Extra Credit: What Sort of Family Wants Stories Like This?
Dear Extra Credit:
I am a soon-to-be stepmother to a lovely 12-year-old girl. She recently brought home a bright pink book with yellow smiley faces on the cover titled "TTYL" (Talk To You Later, in text/Internet-speak). The author is Lauren Myracle. I thought to myself, "How cute; how perfect for a 12-year-old." I flipped through thinking I would find stories about nail polish and trips to the mall.
Instead, I found the tale of three 10th-grade girls who use the f-bomb, drink alcohol, dance topless at a frat party, have an outside-of-school relationship with a teacher and can't wait to lose their virginity. Plus, it's written as if it appeared in an online chat conversation. Our children should be expanding their vocabulary, not minimizing it. Who in their right mind thinks it's a good idea for a child to read a book that's missing most of its vowels?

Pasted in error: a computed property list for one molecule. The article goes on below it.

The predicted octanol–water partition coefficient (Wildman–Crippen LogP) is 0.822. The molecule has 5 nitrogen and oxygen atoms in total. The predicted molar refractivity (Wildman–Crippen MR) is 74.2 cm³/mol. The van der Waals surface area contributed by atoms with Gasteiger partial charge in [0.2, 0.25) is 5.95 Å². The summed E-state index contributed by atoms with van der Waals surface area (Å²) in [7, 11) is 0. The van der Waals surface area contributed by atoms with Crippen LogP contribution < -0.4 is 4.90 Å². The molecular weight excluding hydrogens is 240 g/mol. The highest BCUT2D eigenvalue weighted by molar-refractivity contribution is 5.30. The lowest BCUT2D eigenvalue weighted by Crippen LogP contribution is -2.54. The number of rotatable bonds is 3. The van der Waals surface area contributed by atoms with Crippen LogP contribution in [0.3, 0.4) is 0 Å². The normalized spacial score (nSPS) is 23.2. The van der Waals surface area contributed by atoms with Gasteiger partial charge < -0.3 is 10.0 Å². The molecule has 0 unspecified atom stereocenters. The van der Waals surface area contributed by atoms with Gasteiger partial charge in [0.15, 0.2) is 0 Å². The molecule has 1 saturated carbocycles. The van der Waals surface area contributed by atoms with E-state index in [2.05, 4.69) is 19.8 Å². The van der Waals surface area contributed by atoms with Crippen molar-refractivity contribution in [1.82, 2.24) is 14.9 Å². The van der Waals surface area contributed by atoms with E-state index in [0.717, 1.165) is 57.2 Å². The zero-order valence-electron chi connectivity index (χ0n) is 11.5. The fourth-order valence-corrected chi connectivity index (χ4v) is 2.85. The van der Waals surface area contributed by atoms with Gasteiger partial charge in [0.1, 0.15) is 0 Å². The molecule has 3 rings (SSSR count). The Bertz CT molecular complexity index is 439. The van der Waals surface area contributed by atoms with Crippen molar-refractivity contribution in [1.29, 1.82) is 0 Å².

This book came from the Washington Irving Middle School library in Springfield with a "Family Story" stamp on it. I immediately contacted the school counselor, who forwarded me to the librarian. She said, "It's hard to find books that don't have some cursing and sexual themes." Isn't it the job of a librarian to get age-appropriate material for the children to read? Is this the best we can do?
I submitted a formal challenge to the principal, which is now in the hands of the assistant superintendent for the Fairfax County schools. Regarding the "Family Story" stamp, the librarian told me, "That doesn't mean sit down and read it with your family. It means real-life situations." I am not ignorant of today's youth and their increasingly getting-older-younger/babies-having-babies/want-to-be-sexy ways, but why would our school libraries encourage this lifestyle? Have our schools given up?
Wow. I would have reacted as you did, if I had bothered to read the book. Lazy parents like me let our kids pick the books and rarely check. The "Family Story" stamp is particularly upsetting. That says G-rated to me.